IT’S been an eventful summer up at the Casita.
We’ve had everything from long summer picnics to corporate team building events full of hungover Irish executives – who were more interested in the hog roast and the possibility of a cold beer than the activities, if truth be told – to Saudi royal family picnics (no small affair) and a brilliant stag weekend for my friend Tom Schneider.
(The wedding was even better, but I wrote about that before).
But as well as all the great stuff that goes on at the lake, including being able to swim in the water in October, flinging myself off the diving rocks (when, at my age, I should know better) and expeditions on the boat packed with grinning adults and kids, there have also been some problems.
There was a big fire 500 metres to the north of the Casita in May that had to be dealt with by helicopter. I was lucky that the wind was blowing away from the house or it might have burnt down – it was pretty damn close. I still caught idiots trying to light BBQs at the lake in August, but a few choice Anglo Saxon phrases convinced them of the error of their ways.
People still leave litter around this outstanding natural area of beauty, also a huge fire risk not to mention the harm it does to the local wildlife. This has resulted in me stomping around the lake collecting rubbish like a particularly bad-tempered Womble on more than one occasion.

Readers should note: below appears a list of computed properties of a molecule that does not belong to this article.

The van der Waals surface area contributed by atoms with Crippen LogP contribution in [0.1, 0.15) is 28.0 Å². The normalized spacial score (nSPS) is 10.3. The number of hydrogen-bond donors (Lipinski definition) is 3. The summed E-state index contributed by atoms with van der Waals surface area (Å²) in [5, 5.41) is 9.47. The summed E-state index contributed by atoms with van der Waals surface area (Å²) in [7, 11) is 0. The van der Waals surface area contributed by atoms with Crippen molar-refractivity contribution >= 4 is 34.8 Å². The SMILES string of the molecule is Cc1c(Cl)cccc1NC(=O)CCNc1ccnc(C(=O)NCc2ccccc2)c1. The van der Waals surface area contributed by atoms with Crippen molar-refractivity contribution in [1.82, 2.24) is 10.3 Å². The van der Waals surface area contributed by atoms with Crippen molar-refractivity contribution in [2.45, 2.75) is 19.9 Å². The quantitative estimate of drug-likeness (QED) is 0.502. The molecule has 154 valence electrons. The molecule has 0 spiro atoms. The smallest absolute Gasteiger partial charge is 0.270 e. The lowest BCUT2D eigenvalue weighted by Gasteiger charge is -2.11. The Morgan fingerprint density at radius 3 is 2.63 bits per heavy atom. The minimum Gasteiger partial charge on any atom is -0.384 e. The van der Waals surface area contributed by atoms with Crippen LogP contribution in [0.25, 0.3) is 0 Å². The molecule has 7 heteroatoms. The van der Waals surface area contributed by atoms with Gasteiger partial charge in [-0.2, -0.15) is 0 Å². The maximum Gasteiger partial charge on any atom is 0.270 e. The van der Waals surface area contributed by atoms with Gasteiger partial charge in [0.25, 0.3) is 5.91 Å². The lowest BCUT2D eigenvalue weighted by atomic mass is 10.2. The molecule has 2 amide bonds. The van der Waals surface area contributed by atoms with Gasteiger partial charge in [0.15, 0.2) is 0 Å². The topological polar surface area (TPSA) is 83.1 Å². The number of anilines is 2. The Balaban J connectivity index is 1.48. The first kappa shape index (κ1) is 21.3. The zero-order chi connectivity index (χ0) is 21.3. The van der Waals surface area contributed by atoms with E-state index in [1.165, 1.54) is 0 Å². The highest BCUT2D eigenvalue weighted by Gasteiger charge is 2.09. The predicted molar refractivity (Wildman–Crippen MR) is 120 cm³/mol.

Worse still, there have been random acts of theft and vandalism. My hand-painted Casita del Lago sign was stolen over the summer, kayaks have vanished from secure moorings and, at the end of one busy Sunday, I even found that someone had urinated in one of my boats!
So when I spotted three Junta de Andalucia 4x4s heading down the track and erecting a sign last week, I expected it to read something along the lines of ‘Please look after this unique place, take your rubbish with you, don’t nick anything and for Christ’s sake have a pee before you drive over’.
This being southern Spain, of course, it was none of the above. The sign, which must have cost a few euros to produce, warned us all of the danger of the Mejillon Cebra, or Zebra Mussel. Apparently the little blighters, which hail from the Far East, have been laying waste to the local species all over Andalucia, and anyone using the water has to make sure that their boat, rods or boogie board has been properly cleaned before taking them to the lake.
What’s worse they aren’t even edible, which scuppered my bright idea of opening up the Casita as a Champagne and Oyster bar.
But with all of the other goings on at the lake this summer, I did let out an exasperated cry of ‘Never mind the Molluscs!’